Bassist Eric Revis‘s second album for the Portuguese Clean Feed label, City of Asylum, was recently released. (Buy it from Amazon.) It’s a follow-up of sorts to Parallax, an album featuring saxophonist Ken Vandermark, pianist Jason Moran, and drummer Nasheet Waits. That was an interesting collision, given that Moran, Revis and Waits are all black and all East Coast post-bop masters who’ve worked with Branford Marsalis, Andrew Hill and many, many others (Waits is also the drummer in Moran’s Bandwagon trio); Vandermark, by contrast, is a white, Chicago-based free jazz blower who divides his time between the US and Europe, where he allies himself primarily with players like Peter Brötzmann (with whom Revis has also played), Mats Gustafsson, and Paal Nilssen-Love, among others. It didn’t work all the time, but Parallax had its moments, for sure.
City of Asylum shares neither personnel nor thematic commonalities with Parallax. It’s a piano trio date, featuring the bassist, Kris Davis on piano, and Andrew Cyrille on drums. Seven of its 10 tracks are improvisations—the other three are a version of Thelonious Monk‘s “Gallop’s Gallop,” a take on Keith Jarrett‘s “Prayer,” and “Question,” written by Revis.
The album’s first two pieces, “Vadim” and “Egon,” demonstrate both the potency of this trio and the risks of unmediated interaction. There’s a lot of potential here—Revis and Cyrille almost establish a groove, Davis almost creates a melody the listener can hang onto—and a tremendous amount of eruptive creativity: stabs and flurries from the keyboard, a thick and driving bass throb, delicately dancing cymbals and evocative taps on the toms. But “Vadim” ends without having gone anywhere, or taken the listener on a journey; it’s just distraction. And “Egon,” pointillist and frenzied, with Revis bowing the bass madly, is even more abstract and less welcoming, and has nothing to do with what’s come before—the group has started all over again, from nothing, and the listener must effectively do the same. When the classically Monkian melody of “Gallop’s Gallop” is the next thing heard, it’s hard to not feel relief wash over you. Even so, Davis strives mightily to dissect and scatter the piece, reducing it to its component notes as Revis and Cyrille pulsate and rattle, avoiding the churning, broken-beat swing that was so essential to Monk’s music.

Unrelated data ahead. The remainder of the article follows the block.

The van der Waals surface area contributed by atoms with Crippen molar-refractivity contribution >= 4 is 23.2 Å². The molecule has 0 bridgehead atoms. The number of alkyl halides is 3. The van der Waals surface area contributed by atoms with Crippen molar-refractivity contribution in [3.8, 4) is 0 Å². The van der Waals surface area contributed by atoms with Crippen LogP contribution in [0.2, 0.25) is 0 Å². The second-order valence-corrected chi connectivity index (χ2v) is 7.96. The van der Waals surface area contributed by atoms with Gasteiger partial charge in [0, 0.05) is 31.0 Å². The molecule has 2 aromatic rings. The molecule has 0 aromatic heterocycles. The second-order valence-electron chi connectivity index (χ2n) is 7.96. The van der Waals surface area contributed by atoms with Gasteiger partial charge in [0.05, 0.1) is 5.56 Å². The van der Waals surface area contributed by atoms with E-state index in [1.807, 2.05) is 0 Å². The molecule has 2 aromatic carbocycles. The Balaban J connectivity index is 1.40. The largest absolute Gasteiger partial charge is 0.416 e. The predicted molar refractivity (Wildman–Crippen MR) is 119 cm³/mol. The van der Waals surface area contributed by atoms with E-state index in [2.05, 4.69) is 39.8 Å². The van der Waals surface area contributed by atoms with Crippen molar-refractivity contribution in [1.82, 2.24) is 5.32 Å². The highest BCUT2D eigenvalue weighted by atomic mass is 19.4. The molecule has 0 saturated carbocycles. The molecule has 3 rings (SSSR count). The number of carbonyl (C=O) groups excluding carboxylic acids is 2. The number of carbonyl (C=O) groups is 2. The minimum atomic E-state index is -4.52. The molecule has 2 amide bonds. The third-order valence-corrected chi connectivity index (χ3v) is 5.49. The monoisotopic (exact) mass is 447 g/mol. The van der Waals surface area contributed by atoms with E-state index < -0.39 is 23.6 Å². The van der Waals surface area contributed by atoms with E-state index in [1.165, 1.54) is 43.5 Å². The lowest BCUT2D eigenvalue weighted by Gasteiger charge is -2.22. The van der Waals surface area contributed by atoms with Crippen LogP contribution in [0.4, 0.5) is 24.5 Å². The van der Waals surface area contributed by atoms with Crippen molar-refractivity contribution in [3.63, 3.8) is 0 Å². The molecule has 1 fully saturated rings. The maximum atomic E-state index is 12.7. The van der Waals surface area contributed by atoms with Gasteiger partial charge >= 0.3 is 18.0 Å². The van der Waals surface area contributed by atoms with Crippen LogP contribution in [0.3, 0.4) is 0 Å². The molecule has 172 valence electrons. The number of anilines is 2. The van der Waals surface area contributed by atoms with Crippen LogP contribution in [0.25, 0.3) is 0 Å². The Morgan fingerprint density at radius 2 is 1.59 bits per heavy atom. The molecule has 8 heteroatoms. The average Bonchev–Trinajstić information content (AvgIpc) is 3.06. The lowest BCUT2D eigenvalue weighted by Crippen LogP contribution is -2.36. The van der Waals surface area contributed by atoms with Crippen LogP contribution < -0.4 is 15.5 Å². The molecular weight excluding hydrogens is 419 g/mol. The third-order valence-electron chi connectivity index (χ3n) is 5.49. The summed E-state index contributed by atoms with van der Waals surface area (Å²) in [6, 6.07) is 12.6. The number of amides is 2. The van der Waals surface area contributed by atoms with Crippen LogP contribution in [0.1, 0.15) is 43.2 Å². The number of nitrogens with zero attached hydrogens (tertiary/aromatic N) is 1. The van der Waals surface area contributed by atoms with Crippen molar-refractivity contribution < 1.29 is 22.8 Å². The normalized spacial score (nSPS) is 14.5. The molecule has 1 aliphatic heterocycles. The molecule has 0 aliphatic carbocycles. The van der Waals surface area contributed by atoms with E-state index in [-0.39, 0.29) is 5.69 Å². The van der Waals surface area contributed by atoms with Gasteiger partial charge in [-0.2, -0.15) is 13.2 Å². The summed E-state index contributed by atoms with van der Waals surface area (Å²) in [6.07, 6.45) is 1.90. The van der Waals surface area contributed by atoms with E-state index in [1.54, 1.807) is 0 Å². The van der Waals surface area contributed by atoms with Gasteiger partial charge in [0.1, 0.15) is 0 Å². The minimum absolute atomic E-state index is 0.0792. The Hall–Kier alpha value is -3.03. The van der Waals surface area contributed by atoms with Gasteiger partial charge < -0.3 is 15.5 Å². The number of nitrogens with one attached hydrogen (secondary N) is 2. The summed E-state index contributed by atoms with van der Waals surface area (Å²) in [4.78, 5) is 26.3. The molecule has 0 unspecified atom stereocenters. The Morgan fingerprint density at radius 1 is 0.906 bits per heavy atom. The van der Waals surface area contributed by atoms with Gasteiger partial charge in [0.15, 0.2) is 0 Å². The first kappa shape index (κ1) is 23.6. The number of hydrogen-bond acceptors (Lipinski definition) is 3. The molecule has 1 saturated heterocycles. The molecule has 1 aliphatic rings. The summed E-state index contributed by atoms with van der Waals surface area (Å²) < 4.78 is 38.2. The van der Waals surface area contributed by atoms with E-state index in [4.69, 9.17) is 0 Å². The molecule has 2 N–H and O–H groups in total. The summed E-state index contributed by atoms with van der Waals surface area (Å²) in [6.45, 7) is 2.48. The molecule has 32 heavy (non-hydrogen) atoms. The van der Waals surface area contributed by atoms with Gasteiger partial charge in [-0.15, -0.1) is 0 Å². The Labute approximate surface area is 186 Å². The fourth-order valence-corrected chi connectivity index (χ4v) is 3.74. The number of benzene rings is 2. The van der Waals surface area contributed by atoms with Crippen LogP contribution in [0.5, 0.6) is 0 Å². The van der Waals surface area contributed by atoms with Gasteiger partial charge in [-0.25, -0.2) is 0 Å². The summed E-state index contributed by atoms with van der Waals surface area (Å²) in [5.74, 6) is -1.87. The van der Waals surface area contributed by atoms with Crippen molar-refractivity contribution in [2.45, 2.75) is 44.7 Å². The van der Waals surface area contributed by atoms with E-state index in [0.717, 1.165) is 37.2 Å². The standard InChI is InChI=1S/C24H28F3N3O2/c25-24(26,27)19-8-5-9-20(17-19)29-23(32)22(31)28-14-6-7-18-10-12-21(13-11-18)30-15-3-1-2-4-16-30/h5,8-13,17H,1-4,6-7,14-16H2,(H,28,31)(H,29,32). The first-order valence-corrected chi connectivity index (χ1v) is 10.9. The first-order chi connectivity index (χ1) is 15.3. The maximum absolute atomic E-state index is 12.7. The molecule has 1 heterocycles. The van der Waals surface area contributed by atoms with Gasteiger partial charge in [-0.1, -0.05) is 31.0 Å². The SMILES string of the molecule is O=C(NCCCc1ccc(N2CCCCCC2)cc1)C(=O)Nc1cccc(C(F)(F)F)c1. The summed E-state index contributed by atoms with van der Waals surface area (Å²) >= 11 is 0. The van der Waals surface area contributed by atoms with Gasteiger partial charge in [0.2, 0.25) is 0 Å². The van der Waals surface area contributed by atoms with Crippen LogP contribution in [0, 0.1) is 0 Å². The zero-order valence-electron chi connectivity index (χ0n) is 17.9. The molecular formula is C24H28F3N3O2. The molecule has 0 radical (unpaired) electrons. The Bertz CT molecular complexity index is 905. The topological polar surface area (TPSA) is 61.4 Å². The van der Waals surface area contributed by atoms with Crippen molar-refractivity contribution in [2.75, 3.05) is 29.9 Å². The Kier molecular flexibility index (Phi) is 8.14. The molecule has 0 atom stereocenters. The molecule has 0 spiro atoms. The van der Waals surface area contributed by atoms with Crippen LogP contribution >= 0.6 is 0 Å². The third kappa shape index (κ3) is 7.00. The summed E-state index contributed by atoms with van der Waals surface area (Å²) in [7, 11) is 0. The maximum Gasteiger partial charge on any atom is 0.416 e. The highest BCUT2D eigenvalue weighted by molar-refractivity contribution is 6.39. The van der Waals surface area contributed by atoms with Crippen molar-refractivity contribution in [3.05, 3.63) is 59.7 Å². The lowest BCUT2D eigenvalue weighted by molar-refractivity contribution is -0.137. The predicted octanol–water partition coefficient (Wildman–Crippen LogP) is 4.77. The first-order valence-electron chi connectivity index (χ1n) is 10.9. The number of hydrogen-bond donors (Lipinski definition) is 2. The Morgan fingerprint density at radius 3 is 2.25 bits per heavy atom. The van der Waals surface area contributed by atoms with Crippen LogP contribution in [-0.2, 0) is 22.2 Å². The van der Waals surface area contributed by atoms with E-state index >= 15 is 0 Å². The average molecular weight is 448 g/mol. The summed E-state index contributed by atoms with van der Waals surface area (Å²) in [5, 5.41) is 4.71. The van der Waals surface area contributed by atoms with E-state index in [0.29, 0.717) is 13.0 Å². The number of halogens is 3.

The album continues to vacillate between freely improvised pieces which offer moments of great beauty, but little lasting impact, and composed pieces which do much more. “Sot Avast” has a churning, almost marching rhythm reminiscent of Julius Hemphill‘s “Dogon A.D.,” especially when Revis returns to bowing the bass, creating thick, skull-filling drones. The group’s version of Keith Jarrett‘s “Prayer” is a slowly unfurling flower, easily the disc’s most emotionally resonant moment, while Revis’s composition “Question” has a Monkish feel all its own, and the band swings through it in an abstracted but forceful manner, Davis offering shimmering ripples and hypnotic, repeated phrases from the piano. The title track, which closes the disc, might be the most surprising piece here; Revis plucks some of the highest notes the bass can offer, sounding almost like a violin at times, while Davis darts about the keyboard, notes falling like raindrops on a pond, and Cyrille barely brushes the toms, rumbling like far-off elephants. It’s more like chamber jazz than anything that’s come before, and it demonstrates the possibilities of improvisation, when the players are 100 percent in mental and emotional sync, better than anything else on City of Asylum. This is an album with peaks and valleys, but it’s definitely one of the most interesting piano trio releases of 2013.